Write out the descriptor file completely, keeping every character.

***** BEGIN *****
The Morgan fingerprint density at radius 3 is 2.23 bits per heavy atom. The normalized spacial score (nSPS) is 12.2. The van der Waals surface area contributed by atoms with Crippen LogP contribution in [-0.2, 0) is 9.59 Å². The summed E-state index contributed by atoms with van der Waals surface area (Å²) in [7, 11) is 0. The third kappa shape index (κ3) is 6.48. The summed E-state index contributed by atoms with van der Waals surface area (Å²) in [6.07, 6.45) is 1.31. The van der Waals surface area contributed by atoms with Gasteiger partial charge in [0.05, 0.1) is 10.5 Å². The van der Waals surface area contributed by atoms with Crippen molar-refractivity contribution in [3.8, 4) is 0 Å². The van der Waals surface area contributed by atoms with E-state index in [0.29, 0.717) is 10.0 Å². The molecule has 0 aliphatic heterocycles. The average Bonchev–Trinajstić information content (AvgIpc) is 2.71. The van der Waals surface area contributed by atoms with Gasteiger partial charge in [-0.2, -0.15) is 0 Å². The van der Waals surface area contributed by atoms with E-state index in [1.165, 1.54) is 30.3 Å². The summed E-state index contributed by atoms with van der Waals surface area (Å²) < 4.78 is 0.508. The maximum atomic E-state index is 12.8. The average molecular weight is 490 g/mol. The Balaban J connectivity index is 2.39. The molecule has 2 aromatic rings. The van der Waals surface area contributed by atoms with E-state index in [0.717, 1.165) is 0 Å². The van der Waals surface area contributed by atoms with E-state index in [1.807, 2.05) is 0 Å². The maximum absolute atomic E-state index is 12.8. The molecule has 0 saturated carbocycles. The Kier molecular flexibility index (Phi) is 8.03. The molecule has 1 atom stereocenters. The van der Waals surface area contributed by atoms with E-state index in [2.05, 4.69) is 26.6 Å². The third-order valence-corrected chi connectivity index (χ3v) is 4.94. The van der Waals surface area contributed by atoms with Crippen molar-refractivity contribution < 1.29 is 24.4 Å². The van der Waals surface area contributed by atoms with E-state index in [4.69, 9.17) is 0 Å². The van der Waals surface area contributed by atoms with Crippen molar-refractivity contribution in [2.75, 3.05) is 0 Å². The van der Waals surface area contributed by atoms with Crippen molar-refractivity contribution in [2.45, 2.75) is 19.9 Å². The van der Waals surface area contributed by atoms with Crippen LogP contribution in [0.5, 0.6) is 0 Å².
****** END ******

The Morgan fingerprint density at radius 3 is 2.23 bits per heavy atom. The normalized spacial score (nSPS) is 12.2. The van der Waals surface area contributed by atoms with Crippen LogP contribution in [-0.2, 0) is 9.59 Å². The summed E-state index contributed by atoms with van der Waals surface area (Å²) in [7, 11) is 0. The third kappa shape index (κ3) is 6.48. The summed E-state index contributed by atoms with van der Waals surface area (Å²) in [6.07, 6.45) is 1.31. The van der Waals surface area contributed by atoms with Gasteiger partial charge in [0.05, 0.1) is 10.5 Å². The van der Waals surface area contributed by atoms with Crippen molar-refractivity contribution in [3.8, 4) is 0 Å². The van der Waals surface area contributed by atoms with E-state index in [0.29, 0.717) is 10.0 Å². The molecule has 0 aliphatic heterocycles. The average Bonchev–Trinajstić information content (AvgIpc) is 2.71. The van der Waals surface area contributed by atoms with Gasteiger partial charge in [-0.2, -0.15) is 0 Å². The van der Waals surface area contributed by atoms with E-state index in [1.165, 1.54) is 30.3 Å². The summed E-state index contributed by atoms with van der Waals surface area (Å²) < 4.78 is 0.508. The maximum atomic E-state index is 12.8. The average molecular weight is 490 g/mol. The Balaban J connectivity index is 2.39. The molecule has 2 aromatic rings. The van der Waals surface area contributed by atoms with E-state index in [0.717, 1.165) is 0 Å². The van der Waals surface area contributed by atoms with E-state index in [1.807, 2.05) is 0 Å². The maximum absolute atomic E-state index is 12.8. The molecule has 0 saturated carbocycles. The Kier molecular flexibility index (Phi) is 8.03. The molecule has 1 atom stereocenters. The van der Waals surface area contributed by atoms with E-state index in [2.05, 4.69) is 26.6 Å². The third-order valence-corrected chi connectivity index (χ3v) is 4.94. The van der Waals surface area contributed by atoms with Crippen molar-refractivity contribution < 1.29 is 24.4 Å². The van der Waals surface area contributed by atoms with E-state index in [4.69, 9.17) is 0 Å². The van der Waals surface area contributed by atoms with Crippen molar-refractivity contribution in [2.75, 3.05) is 0 Å². The van der Waals surface area contributed by atoms with Crippen molar-refractivity contribution in [2.45, 2.75) is 19.9 Å². The van der Waals surface area contributed by atoms with Crippen LogP contribution in [0.5, 0.6) is 0 Å².